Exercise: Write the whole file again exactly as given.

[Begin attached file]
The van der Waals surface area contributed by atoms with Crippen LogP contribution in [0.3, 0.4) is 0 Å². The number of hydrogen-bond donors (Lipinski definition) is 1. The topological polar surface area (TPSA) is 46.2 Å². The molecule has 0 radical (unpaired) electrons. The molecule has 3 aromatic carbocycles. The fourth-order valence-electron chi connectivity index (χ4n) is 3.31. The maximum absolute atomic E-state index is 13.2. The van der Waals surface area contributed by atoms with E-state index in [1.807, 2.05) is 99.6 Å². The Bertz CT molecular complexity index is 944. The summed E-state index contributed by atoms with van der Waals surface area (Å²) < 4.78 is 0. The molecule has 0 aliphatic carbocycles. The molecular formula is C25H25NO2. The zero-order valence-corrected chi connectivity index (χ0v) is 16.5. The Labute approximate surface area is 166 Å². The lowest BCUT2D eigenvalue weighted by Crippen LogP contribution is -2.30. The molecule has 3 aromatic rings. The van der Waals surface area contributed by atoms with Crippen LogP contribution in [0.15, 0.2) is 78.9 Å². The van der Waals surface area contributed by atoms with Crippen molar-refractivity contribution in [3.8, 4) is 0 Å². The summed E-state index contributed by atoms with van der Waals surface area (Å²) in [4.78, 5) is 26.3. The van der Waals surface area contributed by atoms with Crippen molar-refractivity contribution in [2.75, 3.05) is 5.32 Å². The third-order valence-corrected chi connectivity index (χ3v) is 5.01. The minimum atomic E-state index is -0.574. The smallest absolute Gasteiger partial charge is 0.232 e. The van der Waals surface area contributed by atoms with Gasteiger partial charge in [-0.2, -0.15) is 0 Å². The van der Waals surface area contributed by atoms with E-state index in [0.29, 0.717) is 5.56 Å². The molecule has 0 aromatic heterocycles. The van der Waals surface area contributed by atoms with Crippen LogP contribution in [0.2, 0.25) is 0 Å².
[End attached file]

The van der Waals surface area contributed by atoms with Crippen LogP contribution in [0.3, 0.4) is 0 Å². The number of hydrogen-bond donors (Lipinski definition) is 1. The topological polar surface area (TPSA) is 46.2 Å². The molecule has 0 radical (unpaired) electrons. The molecule has 3 aromatic carbocycles. The fourth-order valence-electron chi connectivity index (χ4n) is 3.31. The maximum absolute atomic E-state index is 13.2. The van der Waals surface area contributed by atoms with E-state index in [1.807, 2.05) is 99.6 Å². The Bertz CT molecular complexity index is 944. The summed E-state index contributed by atoms with van der Waals surface area (Å²) < 4.78 is 0. The molecule has 0 aliphatic carbocycles. The molecular formula is C25H25NO2. The zero-order valence-corrected chi connectivity index (χ0v) is 16.5. The Labute approximate surface area is 166 Å². The lowest BCUT2D eigenvalue weighted by Crippen LogP contribution is -2.30. The molecule has 3 aromatic rings. The van der Waals surface area contributed by atoms with Crippen LogP contribution in [0.15, 0.2) is 78.9 Å². The van der Waals surface area contributed by atoms with Crippen molar-refractivity contribution in [3.8, 4) is 0 Å². The summed E-state index contributed by atoms with van der Waals surface area (Å²) in [4.78, 5) is 26.3. The van der Waals surface area contributed by atoms with Crippen molar-refractivity contribution in [2.75, 3.05) is 5.32 Å². The third-order valence-corrected chi connectivity index (χ3v) is 5.01. The minimum atomic E-state index is -0.574. The smallest absolute Gasteiger partial charge is 0.232 e. The van der Waals surface area contributed by atoms with Gasteiger partial charge in [-0.2, -0.15) is 0 Å². The van der Waals surface area contributed by atoms with E-state index in [0.29, 0.717) is 5.56 Å². The molecule has 0 aromatic heterocycles. The van der Waals surface area contributed by atoms with Crippen LogP contribution in [0.2, 0.25) is 0 Å².